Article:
Just fresh from development, a few more tools have been added to the Code Now plugin for XrmToolBox:
- Code Now can build an exe-file
- Code Now can build a plugin
- You can save your code to a file and/or load it from a file
And, because it’s CodeNow, you can do it right NOW, without even having to deploy a Visual Studio.
If you are wondering what that plugin is, you may want to read this post first:
Eventually, you should be able to download the plugin directly from the plugin store, but, for the time being, you need to download it from this site (make sure to read the post above – all those details are there)
So, how does it work with the executables/plugins?
It’s all done using the compile command. Whether the plugin will build an exe-file or a dll (for a plugin) depends on whether you have selected that “Plugin” checkbox:
Creating an exe-file
When building an exe file, the tool will take your CodeNow function and “using” directives, it will add some extra code required for the executable to compile, and it will build an “exe” file after that.
You will need to:
- Name the file when the tool asks you for it
- And click OK
Once the file is ready, and that should take just a few seconds, you’ll see that file and a few additional dll files in the folder:
In the example above, I just created that “getaccounts.exe” file.
What you still need to do after that manually(for now), you need to open getaccounts.exe.config file (if you name the file differently, this configuration file will also be named differently), and you need to configure the connection string.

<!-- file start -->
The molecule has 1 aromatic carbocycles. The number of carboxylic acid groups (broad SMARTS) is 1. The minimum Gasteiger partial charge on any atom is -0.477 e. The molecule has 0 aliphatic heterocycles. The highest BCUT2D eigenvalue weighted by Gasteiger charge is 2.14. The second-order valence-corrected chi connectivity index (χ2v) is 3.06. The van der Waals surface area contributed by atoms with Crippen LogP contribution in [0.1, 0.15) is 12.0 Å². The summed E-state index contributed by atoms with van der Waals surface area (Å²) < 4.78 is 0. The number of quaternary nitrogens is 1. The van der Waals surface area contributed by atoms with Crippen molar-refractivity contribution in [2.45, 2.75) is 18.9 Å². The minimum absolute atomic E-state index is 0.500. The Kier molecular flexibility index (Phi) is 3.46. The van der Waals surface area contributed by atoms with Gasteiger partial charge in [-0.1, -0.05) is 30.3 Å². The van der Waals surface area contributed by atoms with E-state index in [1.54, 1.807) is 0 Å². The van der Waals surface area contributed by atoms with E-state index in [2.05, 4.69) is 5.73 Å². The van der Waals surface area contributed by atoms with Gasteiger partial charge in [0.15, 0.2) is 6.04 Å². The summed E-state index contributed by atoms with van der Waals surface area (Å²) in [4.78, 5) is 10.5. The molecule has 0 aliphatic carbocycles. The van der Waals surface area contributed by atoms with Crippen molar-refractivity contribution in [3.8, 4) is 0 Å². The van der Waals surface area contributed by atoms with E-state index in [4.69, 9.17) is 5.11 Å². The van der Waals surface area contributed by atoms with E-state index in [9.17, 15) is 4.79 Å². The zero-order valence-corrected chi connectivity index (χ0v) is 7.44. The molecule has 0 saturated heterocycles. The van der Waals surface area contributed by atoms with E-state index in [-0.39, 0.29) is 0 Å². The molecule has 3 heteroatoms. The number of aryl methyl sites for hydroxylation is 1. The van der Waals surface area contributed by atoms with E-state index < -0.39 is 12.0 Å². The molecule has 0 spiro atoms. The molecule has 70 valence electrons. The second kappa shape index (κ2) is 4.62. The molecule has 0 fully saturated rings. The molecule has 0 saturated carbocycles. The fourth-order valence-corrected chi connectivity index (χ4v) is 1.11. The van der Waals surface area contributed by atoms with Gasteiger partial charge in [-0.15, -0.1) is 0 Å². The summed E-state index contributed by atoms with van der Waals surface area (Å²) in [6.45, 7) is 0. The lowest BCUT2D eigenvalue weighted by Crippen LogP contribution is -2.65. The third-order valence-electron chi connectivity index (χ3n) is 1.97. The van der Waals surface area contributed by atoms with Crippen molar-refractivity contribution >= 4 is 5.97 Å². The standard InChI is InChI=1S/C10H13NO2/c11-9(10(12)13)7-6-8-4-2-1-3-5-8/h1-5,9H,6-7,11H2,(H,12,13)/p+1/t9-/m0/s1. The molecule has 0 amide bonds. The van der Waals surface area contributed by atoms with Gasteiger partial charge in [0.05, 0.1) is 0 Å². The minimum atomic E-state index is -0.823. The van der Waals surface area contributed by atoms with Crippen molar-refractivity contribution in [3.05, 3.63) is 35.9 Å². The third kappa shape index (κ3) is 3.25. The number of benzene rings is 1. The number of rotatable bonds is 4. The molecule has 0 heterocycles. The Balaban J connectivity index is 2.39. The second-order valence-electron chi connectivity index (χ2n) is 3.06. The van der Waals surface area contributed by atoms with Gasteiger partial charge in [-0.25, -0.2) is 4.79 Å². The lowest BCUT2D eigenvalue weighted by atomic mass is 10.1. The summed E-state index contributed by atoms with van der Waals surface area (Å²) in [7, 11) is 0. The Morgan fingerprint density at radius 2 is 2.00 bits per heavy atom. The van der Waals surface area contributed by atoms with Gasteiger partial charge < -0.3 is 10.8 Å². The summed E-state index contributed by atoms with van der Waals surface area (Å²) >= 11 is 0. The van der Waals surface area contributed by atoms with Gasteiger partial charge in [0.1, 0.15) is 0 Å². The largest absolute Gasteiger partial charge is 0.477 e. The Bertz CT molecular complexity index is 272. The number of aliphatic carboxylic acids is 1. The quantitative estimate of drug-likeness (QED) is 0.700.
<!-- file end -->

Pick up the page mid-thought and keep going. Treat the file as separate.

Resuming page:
Here is how it will look like when you open it:
What you see on the screenshot are a few sample connection strings which you can use to define your own connection. Just make sure to keep the same connection name (CodeNow).
If you wanted to see more examples, the msdn page below would definitely help:
Have a look at the screenshot below – I just added the connection string for my online Dynamics 365 trial instance:
And, of course, once you have configured the connection, save the file.
What you just did with the connection string only needs to be done once. Next time you compile that exe file, the configuration file will not be replaced, so, if it’s the second time you are compiling the file.. you could have skipped all those configuration steps and start your utility right away.
Remember there was that “LogMessage” method available to you when you were using “Run Code” option? Once you have an exe, LogMessage will still work, but it will be redirecting all output to the console. Here is what you are going to see then:
And that’s it. If you want, you can keep running your new utility manually. Or you can choose to schedule it.. Maybe there is something you need to do in Dynamics every morning at 6AM? Not a problem – build a utility, schedule it with Windows Task Scheduler, and don’t bother wakeing up that early anymore.
But, there is another option, too – you can also build a Dynamics plugin using CodeNow. I will explain how that works in a separate post, but, if you want, you can try it right NOW:) Or wait until tomorrow..